Body Language is a great, subtle way to show a reader what a character is feeling. What does your character do when they’re nervous, happy, or sad? How do they act in uncomfortable situations?
Instead of writing “she felt sad,” we can say “she crossed her arms and looked away, her eyes already flooding with tears.” This character prefers to hide her emotions, but others may want to be held or leave the room when they are sad.
Does your character blush a lot? What do they do when this happens? There are many emotional reactions to consider when writing realistic characters. A character may also have different reactions, depending on the situation.
Thinking Style is the deepest level of voice. We’re talking about the actual words an author writes to describe a character’s thoughts. Thinking style can be shown in first and third person (and second if you’d like to go for it!).
Questions for the writer are: How does a character question themselves? How do they see their environment? How do they interpret past events, like their childhood or relationships? A book without thoughts is like a painting without color. Description and dialogue would be boring without being colored by your character’s perspective.
Thinking can also show mood and personality. Here’s an exercise of how two characters feel about walking through a garden. See if you can identify their moods and personalities.
He wandered through the tomato and cucumber plants, the leaves already shrinking from the lack of rain. They’d be dead by winter, such a pain to clear. He sighed and ran his hand through his hair. The sickly smell of lilies invaded his nose.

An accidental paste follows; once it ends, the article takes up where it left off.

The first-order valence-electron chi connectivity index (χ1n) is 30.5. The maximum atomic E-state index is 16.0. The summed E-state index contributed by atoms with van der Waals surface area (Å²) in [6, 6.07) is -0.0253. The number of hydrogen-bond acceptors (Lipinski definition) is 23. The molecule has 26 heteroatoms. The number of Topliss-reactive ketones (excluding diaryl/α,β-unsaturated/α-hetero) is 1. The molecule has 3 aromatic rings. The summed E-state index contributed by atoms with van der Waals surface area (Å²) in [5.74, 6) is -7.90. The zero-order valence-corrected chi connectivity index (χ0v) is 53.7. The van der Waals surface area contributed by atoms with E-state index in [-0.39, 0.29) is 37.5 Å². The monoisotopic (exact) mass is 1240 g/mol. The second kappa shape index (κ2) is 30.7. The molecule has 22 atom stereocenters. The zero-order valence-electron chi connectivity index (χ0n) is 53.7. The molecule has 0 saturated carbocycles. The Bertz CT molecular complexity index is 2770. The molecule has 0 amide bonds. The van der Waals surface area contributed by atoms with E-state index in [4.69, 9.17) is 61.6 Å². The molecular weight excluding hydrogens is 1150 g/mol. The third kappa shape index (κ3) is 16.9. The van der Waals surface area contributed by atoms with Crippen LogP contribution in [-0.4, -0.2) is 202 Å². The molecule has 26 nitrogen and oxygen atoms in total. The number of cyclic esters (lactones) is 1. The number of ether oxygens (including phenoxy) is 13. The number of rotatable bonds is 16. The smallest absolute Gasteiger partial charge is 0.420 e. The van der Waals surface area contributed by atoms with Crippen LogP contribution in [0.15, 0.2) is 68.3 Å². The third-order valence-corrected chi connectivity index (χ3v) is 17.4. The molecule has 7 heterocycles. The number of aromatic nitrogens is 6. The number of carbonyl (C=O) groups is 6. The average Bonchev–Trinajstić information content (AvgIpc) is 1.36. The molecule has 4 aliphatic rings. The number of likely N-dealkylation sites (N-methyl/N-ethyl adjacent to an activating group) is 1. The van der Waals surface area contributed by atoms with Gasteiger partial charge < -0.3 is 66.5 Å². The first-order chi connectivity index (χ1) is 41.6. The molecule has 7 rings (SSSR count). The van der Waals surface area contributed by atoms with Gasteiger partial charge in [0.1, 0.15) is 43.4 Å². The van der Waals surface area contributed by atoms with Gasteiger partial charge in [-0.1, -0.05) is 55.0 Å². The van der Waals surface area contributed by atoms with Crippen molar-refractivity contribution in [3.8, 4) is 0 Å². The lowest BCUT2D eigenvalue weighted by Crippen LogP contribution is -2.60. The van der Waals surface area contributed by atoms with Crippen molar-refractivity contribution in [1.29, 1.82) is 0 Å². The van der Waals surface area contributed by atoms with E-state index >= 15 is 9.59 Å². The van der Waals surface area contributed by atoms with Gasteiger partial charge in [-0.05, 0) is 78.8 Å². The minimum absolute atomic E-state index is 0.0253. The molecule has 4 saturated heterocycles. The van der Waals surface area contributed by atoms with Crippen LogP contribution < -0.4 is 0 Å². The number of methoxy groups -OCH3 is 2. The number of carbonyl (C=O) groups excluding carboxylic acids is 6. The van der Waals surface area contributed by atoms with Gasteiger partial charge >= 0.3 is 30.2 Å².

He roamed through the tomatoes and cucumbers, taking it all in. Even though the cucumbers were wilted, the weather was clear and bright. A rain would come. He breathed, and the smell of green was intoxicating. The lilies moved like church bells.
The first character is remote, pessimistic, and maybe doesn’t like gardening. The second enjoys being outside and is optimistic. He describes the lilies as church bells. Figurative language can show a character’s voice. Maybe this character is looking forward to getting married. Specifically what a character chooses to compare something to can show their state of mind.
A character’s voice not only separates them from other characters, but also makes your writing more engaging. Dialogue is a good place to start this process. Personally, I find a character’s thinking style to be the most difficult, since that affects all of the above.
It’s important to consider all of these aspects together. A character’s personality is in every aspect of their voice. A confident character would be confident in their dialogue, in the way they stand, and their assumptions about the world. Defining your characters with these four things in mind makes for realistic characters, and I wish you the best of luck creating them.
is a writer based in North Carolina. She attends writing classes of all kinds at UNC Chapel Hill and has a particular fondness for sharp imagery. In her free time, she drafts her own novels.